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Publication numberUS3584594 A
Publication typeGrant
Publication dateJun 15, 1971
Filing dateMar 6, 1969
Priority dateApr 19, 1968
Publication numberUS 3584594 A, US 3584594A, US-A-3584594, US3584594 A, US3584594A
InventorsPoutout Pierre
Original AssigneePoutout Pierre
Export CitationBiBTeX, EndNote, RefMan
External Links: USPTO, USPTO Assignment, Espacenet
Self-propelled submarined device
US 3584594 A
Abstract  available in
Images(3)
Previous page
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Claims  available in
Description  (OCR text may contain errors)

United States Patent Inventor Pierre Poutout 41, Rue du Havt-Charlin, 33, Merignac, France Appl. No. 804,761 Filed Mar. 6, 1969 Patented June 15, 1971 Priority Apr. 19, 1968 France 148,619

SELF-PROPELLED SUBMARINED DEVICE 7 Claims, 9 Drawing Figs.

US. Cl ll5/6.1, l l4/l6 Int. Cl B63h 21/26 Field of Search 1 14/16 A, 16; 115/70, 6.1

References Cited UNITED STATES PATENTS Abelow Strader Trippel....

Strumor Wild et a1.

Primary Examiner-Trygve M. Blix Attorney-Waters, Roditi, Schwartz and Nissen 115/70 114/16(A) 114/16 ll5/6.1X 1l5/6.1X

ABSTRACT: A device for submarine exploration of the selfpropelled type. it comprises a hollow body housing a battery means for feeding one or more electric motors with arms or shafts being provided at the rear part of the body. The arms or shafts can be gripped by a diver drawn along by traction.

PATENTEUJUHISIHYE MU 1 OF 3 35 4594 Fig. 1.

l l J Fig. 2

PATENTEU JUN] SIHYI SHEET 3 OF 3 3 5 4 594 8 Fag. 7 129 SELF-PROPELLED SUBMARINED DEVICE Individual devices adapted for submarine exploration at various depths have already been proposed. When they are self-propelled, these known devices are frequently heavy and bulky and high in cost so that they are substantially used only for technica and scientific research. In addition their maneuverability is limited.

The present submarine device according to the invention, on the other hand, permits the most varied maneuvers from the surface ofthe water down to a depth ofabout 100 meters.

. It is very safe to use.

It is easy to manufacture and consequently economical.

In the following description, given by way of example, reference is made to the accompanying drawings in which:

FIG. 1 is a side view of the device according to the invention;

FIG. 2 is a perspective view thereof;

FIG. 3 is a side view of another embodiment of the present invention;

FIG. 4 is a perspective view ofthe embodiment of Fig. 3;

FIG. 5 is a rear view of the embodiment of Fig. 3;

FIG. 6 is a perspective view of another embodiment of the present invention;

FIG. 7 is a longitudinal sectional view of the embodiment shown in Fig. 6;

FIG. 8 is a sectional view along A in Fig. 7;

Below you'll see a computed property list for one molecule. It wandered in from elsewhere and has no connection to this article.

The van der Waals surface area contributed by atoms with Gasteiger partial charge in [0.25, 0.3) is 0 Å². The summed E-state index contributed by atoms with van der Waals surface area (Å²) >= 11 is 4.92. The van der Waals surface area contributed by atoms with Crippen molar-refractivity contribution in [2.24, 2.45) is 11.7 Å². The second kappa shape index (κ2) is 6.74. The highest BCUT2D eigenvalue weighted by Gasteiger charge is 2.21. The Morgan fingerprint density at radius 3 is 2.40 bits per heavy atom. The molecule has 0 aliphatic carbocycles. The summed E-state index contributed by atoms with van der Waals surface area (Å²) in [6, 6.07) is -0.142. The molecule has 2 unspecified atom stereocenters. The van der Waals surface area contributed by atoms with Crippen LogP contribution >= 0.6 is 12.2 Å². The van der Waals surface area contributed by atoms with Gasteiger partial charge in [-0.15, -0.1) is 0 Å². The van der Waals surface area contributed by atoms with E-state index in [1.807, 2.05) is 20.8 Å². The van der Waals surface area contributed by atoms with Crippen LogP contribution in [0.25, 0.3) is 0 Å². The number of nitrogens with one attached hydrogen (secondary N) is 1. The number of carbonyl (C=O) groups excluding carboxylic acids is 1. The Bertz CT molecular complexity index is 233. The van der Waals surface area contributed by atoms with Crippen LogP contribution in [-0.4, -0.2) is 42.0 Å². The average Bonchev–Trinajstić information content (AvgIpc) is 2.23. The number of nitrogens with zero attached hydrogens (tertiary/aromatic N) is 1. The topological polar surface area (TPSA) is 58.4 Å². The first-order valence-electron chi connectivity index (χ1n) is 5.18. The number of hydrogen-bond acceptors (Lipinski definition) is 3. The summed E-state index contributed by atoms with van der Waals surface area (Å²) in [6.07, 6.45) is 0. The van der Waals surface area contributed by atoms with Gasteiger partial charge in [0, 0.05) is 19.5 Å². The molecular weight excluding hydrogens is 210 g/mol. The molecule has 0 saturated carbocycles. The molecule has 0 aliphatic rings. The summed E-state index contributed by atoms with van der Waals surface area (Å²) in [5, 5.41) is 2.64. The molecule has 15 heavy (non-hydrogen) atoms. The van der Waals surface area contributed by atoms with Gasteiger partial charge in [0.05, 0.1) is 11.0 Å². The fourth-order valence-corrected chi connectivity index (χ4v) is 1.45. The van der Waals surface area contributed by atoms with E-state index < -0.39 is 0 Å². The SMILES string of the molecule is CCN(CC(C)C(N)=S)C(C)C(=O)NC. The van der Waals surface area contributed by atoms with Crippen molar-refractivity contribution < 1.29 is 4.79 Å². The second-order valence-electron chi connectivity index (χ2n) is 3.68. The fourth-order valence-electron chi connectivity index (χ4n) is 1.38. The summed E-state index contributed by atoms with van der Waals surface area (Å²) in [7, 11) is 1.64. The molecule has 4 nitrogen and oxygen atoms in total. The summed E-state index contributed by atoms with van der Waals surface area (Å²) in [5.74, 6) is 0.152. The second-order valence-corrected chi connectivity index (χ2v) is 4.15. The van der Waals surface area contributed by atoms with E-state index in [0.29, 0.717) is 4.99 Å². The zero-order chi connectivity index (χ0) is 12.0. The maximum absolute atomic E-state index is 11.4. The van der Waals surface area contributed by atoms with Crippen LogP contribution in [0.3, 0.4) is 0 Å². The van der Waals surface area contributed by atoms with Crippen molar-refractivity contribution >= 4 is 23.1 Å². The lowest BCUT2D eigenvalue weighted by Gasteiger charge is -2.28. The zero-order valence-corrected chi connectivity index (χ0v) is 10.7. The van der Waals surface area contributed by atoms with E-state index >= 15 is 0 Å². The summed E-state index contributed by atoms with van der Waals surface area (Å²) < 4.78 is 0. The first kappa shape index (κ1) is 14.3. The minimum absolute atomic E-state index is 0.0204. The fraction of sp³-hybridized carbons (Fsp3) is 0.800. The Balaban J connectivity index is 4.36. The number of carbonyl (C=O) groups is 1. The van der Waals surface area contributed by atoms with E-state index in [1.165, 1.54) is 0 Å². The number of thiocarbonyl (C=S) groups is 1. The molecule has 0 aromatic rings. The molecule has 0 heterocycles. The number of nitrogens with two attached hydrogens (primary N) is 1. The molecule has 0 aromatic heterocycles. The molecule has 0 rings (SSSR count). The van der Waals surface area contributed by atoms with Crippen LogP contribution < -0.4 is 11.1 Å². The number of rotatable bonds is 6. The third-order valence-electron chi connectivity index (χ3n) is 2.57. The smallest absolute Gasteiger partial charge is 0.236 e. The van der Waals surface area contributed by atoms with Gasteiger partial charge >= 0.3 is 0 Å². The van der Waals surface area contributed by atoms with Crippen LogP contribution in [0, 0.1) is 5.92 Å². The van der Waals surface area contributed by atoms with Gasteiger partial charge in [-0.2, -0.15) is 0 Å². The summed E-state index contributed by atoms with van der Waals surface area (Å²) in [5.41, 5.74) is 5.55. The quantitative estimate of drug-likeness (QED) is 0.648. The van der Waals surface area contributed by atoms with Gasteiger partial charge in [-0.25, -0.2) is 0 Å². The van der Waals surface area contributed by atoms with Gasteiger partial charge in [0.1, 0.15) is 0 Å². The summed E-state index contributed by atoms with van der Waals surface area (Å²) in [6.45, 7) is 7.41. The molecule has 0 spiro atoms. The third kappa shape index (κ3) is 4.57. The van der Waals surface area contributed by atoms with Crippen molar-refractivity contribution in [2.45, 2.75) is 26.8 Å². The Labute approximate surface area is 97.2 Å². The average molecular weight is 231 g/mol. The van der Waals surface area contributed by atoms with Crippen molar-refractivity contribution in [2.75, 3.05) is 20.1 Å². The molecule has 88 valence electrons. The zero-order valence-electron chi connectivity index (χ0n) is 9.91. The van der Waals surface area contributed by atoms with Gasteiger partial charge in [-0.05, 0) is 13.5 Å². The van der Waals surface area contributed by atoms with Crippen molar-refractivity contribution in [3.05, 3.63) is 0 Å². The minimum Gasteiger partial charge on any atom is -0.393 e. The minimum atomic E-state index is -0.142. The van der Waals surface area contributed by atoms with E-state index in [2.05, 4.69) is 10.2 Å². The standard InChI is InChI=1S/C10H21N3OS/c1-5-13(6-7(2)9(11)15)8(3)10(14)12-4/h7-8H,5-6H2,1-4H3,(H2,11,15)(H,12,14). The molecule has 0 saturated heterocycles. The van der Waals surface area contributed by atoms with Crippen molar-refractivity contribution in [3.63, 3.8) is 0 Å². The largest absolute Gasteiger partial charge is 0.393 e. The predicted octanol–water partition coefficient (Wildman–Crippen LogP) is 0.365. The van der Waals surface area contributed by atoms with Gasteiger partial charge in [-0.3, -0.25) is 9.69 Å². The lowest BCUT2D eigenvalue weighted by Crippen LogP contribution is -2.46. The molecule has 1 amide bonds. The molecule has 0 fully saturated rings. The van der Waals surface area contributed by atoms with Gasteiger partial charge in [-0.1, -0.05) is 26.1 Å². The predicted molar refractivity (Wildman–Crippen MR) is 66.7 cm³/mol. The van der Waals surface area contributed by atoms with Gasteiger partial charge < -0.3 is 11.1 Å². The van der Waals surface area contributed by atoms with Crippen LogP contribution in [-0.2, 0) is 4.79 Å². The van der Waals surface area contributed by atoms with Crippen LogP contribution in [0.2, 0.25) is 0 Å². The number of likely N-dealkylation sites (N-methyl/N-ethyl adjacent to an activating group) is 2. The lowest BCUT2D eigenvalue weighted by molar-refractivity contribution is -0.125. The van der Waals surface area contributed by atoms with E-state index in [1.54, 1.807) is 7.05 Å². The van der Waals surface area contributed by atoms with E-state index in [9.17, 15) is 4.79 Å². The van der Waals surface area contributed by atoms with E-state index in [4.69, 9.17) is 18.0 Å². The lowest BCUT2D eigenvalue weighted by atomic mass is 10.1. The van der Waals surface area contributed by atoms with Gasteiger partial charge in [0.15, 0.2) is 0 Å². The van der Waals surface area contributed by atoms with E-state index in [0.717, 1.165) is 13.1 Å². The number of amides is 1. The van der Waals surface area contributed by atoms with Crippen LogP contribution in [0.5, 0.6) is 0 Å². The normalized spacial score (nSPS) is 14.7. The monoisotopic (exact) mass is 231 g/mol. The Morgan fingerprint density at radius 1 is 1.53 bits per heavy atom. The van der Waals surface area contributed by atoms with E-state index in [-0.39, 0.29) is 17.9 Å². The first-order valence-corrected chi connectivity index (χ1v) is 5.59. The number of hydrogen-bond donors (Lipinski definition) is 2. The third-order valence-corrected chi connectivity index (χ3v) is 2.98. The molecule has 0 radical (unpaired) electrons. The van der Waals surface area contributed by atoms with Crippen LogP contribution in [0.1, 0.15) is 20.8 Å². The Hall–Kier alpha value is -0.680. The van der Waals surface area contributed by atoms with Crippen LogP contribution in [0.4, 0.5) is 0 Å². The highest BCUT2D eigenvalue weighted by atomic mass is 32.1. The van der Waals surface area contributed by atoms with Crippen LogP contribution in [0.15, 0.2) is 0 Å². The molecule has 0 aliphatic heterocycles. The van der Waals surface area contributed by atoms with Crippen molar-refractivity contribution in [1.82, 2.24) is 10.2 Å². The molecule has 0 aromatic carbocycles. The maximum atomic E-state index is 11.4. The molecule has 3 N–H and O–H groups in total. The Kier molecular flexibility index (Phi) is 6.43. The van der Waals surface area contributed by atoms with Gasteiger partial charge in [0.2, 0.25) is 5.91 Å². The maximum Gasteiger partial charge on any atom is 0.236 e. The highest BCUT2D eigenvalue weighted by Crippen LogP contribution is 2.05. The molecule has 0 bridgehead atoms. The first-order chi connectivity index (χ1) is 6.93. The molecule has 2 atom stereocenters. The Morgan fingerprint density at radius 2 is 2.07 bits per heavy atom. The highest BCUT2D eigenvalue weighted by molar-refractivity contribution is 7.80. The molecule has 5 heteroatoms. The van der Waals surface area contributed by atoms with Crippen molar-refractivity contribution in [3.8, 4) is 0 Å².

FIG. 9 is a sectional view along B in Fig. 7.

The device according to the invention comprises a hollow body 10, preferably of a plastic material, such as those used for boat building, for example polyester reinforced with glass fiber, and according to the invention includes a body 10, the front 14 which is tapered to facilitate its penetration in water. An electrochemical power generator 15 is connected within the body and, preferably includes a set of high-capacity electric accumulators. A hull houses an electric motor 16 which drives a propeller. Current is supplied from the generator to the motor 16 in a-tube 11 supporting the hull and passing through the body 10 in a sealed manner by means ofa joint 18. The device has a wing 19 similarly made of plastic material, the trailing edge of which has trimming tabs, 21 and 22 respectively, while the front portion of the device includes a trimming tab 23. The body 10 is closed at the rear by a hinge-mounted pivoted scuttle 24, with a packing ring being interposed between the edge 25 of the aperture in the upper compartment and the scuttle. The latter carries indicating instruments, for example a voltmeter 26, which provides information regarding the state of the battery, a depth indicator 27, and a magnetic compass 28 (Figure 5).

A tube 30 is attached to the upper portion 29 of the body 10, the upper horizontally extending end of the tube having an air intake 31 and a lower horizontally extending end is extended towards the rear by an arm 32 ending in a mouthpiece 33. The tube 30 is preferably pivotally mounted in such a manner to be able to be retracted or telescoped along the body 10. Two arms or shafts 34 and 35 are mounted to the rear portion of the body 10 and end in handles 36 and 37. The shafts 34 and 35 are preferably hinge mounted in such a manner to be able to pass from the extended position as shown in FIGS. 2 and 3 into a folded position in which they are retracted below the wing. A searchlight electrically connected to the generator 15 is mounted at the front of the body 10, at the lower portion thereof. Supports or keels 38 and 39 are provided one at each side of the body 10 depending from the bottom thereof, protecting the body as well as the propeller 17.